3) pass by value-result <- i have question this subject.
C++ does not support value-result, but they can be simulated.
pass by value-result
passing mechanism
1.The values of the arguments are copied into the formal parameters.
2.The final values of the parameters are copied back out to the
arguments.
Characteristics of the Pass by Value-Result
-AKA copy-in , copy-out(copy-restore)
-no alias problem occurs(differ to the pass by reference in this
point)
-The order of copying the results may be important
ex)
Assume: pass by value-result
void square(int x,int y)
{
x*=x;
y*=y;
}
main()
int main
{
int a=5;
int b=10;
square(a,b);
printf("a = %d b = %d\n",a,b);
}
simulation in C++:
void square(int &x, int &y)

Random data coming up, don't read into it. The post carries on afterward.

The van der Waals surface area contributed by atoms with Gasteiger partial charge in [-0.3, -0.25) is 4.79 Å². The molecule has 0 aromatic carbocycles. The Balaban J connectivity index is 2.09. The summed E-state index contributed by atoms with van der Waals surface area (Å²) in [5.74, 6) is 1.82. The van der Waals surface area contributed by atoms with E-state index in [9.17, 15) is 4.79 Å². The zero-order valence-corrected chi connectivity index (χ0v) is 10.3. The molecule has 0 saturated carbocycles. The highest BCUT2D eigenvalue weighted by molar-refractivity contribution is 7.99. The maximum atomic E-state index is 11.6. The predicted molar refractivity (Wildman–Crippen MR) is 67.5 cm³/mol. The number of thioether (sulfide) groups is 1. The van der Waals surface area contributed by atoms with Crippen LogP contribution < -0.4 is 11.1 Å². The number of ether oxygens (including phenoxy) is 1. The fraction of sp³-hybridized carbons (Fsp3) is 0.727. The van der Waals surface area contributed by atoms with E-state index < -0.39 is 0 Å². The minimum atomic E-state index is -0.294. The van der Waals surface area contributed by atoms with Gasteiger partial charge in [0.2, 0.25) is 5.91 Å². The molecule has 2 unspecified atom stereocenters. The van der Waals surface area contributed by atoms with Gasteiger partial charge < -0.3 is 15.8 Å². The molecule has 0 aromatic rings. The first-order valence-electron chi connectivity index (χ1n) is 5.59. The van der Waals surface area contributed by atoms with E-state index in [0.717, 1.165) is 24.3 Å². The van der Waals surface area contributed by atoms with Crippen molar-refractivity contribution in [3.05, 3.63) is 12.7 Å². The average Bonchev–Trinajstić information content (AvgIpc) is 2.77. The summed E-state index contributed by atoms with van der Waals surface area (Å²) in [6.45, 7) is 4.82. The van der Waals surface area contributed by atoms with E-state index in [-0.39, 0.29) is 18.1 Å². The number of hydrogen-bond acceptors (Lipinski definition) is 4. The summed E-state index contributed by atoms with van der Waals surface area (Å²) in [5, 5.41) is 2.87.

{
x *= x;
y *= y;
}

int main()
{
int a = 5;
int b = 10;

// copy the arguments to temporaries, one per formal parameter.
int tmp1 = a;
int tmp2 = b;
// send these as references, so that result can be retrieved
square(tmp1, tmp2);
// copy result back:
a = tmp1;
b = tmp2;
printf("a = %d b = %d\n",a,b);
}
output:

a=25 b=100
can understand! but what about this?
void p(int x,int y)
{
int sum,prod;
sum=x+y;
prod=x*x;
x=sum; //sum will be returned via x
y=prod; // prod will be returned via y
}
main()
{
int a=5;
p(a,a); // a == ??
}

What value of a?
Try to simulate pass as I showed. Then apply brain. We're not here to do
your homework.

--
rbh
Jun 5 '07 #2

P: n/a
On 2007-06-05 17:48, Robert Bauck Hamar wrote:
ki****@gmail.com wrote:
>Hello,
now I'm learning progamming language in university.
but i have some question.
in textbook. says there are four passing Mechanism

1) pass by value (inother words : call by value)